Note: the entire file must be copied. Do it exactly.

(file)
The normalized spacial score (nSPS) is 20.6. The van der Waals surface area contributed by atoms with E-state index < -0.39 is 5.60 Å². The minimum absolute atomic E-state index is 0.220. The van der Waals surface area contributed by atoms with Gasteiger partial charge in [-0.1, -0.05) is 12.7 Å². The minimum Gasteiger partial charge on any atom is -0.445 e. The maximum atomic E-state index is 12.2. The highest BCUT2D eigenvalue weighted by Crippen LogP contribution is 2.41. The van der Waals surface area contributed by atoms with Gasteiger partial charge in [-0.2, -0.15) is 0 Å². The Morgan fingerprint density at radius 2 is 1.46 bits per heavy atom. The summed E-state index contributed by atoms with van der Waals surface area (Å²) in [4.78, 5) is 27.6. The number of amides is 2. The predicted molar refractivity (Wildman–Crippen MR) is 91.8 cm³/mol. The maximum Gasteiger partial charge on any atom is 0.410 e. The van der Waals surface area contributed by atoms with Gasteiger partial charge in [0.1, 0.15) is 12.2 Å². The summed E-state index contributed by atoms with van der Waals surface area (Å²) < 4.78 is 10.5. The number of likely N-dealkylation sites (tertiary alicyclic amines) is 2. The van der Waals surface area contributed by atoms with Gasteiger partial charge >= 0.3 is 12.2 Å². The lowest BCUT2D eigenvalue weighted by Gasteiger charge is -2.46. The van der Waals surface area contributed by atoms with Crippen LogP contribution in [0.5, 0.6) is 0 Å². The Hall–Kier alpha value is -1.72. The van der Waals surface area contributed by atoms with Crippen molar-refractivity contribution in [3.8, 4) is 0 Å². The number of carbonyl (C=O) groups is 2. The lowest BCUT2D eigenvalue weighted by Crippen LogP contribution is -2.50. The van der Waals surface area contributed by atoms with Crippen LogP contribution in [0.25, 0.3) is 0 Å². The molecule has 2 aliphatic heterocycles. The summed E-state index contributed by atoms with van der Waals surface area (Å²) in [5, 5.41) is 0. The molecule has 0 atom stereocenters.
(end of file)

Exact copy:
The normalized spacial score (nSPS) is 20.6. The van der Waals surface area contributed by atoms with E-state index < -0.39 is 5.60 Å². The minimum absolute atomic E-state index is 0.220. The van der Waals surface area contributed by atoms with Gasteiger partial charge in [-0.1, -0.05) is 12.7 Å². The minimum Gasteiger partial charge on any atom is -0.445 e. The maximum atomic E-state index is 12.2. The highest BCUT2D eigenvalue weighted by Crippen LogP contribution is 2.41. The van der Waals surface area contributed by atoms with Gasteiger partial charge in [-0.2, -0.15) is 0 Å². The Morgan fingerprint density at radius 2 is 1.46 bits per heavy atom. The summed E-state index contributed by atoms with van der Waals surface area (Å²) in [4.78, 5) is 27.6. The number of amides is 2. The predicted molar refractivity (Wildman–Crippen MR) is 91.8 cm³/mol. The maximum Gasteiger partial charge on any atom is 0.410 e. The van der Waals surface area contributed by atoms with Gasteiger partial charge in [0.1, 0.15) is 12.2 Å². The summed E-state index contributed by atoms with van der Waals surface area (Å²) < 4.78 is 10.5. The number of likely N-dealkylation sites (tertiary alicyclic amines) is 2. The van der Waals surface area contributed by atoms with Gasteiger partial charge >= 0.3 is 12.2 Å². The lowest BCUT2D eigenvalue weighted by Gasteiger charge is -2.46. The van der Waals surface area contributed by atoms with Crippen LogP contribution in [0.5, 0.6) is 0 Å². The Hall–Kier alpha value is -1.72. The van der Waals surface area contributed by atoms with Crippen molar-refractivity contribution in [3.8, 4) is 0 Å². The number of carbonyl (C=O) groups is 2. The lowest BCUT2D eigenvalue weighted by Crippen LogP contribution is -2.50. The van der Waals surface area contributed by atoms with Crippen LogP contribution in [0.25, 0.3) is 0 Å². The molecule has 2 aliphatic heterocycles. The summed E-state index contributed by atoms with van der Waals surface area (Å²) in [5, 5.41) is 0. The molecule has 0 atom stereocenters.